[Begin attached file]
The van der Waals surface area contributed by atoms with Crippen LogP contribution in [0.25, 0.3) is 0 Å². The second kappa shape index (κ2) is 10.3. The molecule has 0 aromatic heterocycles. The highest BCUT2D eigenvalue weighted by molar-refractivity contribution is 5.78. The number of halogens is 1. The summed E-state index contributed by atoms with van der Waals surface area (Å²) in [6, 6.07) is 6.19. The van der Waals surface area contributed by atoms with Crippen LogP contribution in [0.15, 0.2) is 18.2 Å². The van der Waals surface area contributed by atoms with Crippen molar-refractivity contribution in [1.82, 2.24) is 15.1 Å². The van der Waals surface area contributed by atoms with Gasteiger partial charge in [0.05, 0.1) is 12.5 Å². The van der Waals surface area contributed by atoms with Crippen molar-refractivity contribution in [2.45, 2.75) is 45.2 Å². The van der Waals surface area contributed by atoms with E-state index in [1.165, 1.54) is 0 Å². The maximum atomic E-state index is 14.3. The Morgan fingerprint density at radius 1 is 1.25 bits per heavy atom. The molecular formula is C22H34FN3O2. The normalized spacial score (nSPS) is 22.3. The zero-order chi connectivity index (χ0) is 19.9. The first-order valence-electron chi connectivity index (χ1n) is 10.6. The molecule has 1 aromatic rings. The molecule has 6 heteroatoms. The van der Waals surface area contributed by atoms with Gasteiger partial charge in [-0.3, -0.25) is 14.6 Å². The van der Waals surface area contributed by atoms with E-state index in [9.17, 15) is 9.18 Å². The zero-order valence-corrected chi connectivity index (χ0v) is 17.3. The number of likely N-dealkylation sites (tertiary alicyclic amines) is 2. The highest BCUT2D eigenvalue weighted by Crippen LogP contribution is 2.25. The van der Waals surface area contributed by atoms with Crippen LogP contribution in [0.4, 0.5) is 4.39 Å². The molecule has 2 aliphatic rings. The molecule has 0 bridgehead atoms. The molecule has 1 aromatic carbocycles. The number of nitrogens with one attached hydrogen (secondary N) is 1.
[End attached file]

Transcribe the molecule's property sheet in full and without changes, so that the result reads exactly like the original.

The van der Waals surface area contributed by atoms with Crippen LogP contribution in [0.25, 0.3) is 0 Å². The second kappa shape index (κ2) is 10.3. The molecule has 0 aromatic heterocycles. The highest BCUT2D eigenvalue weighted by molar-refractivity contribution is 5.78. The number of halogens is 1. The summed E-state index contributed by atoms with van der Waals surface area (Å²) in [6, 6.07) is 6.19. The van der Waals surface area contributed by atoms with Crippen LogP contribution in [0.15, 0.2) is 18.2 Å². The van der Waals surface area contributed by atoms with Crippen molar-refractivity contribution in [1.82, 2.24) is 15.1 Å². The van der Waals surface area contributed by atoms with Gasteiger partial charge in [0.05, 0.1) is 12.5 Å². The van der Waals surface area contributed by atoms with Crippen molar-refractivity contribution in [2.45, 2.75) is 45.2 Å². The van der Waals surface area contributed by atoms with E-state index in [1.165, 1.54) is 0 Å². The maximum atomic E-state index is 14.3. The Morgan fingerprint density at radius 1 is 1.25 bits per heavy atom. The molecular formula is C22H34FN3O2. The normalized spacial score (nSPS) is 22.3. The zero-order chi connectivity index (χ0) is 19.9. The first-order valence-electron chi connectivity index (χ1n) is 10.6. The molecule has 1 aromatic rings. The molecule has 6 heteroatoms. The van der Waals surface area contributed by atoms with Gasteiger partial charge in [-0.3, -0.25) is 14.6 Å². The van der Waals surface area contributed by atoms with E-state index in [9.17, 15) is 9.18 Å². The zero-order valence-corrected chi connectivity index (χ0v) is 17.3. The number of likely N-dealkylation sites (tertiary alicyclic amines) is 2. The highest BCUT2D eigenvalue weighted by Crippen LogP contribution is 2.25. The van der Waals surface area contributed by atoms with Crippen LogP contribution in [0.4, 0.5) is 4.39 Å². The molecule has 2 aliphatic rings. The molecule has 0 bridgehead atoms. The molecule has 1 aromatic carbocycles. The number of nitrogens with one attached hydrogen (secondary N) is 1.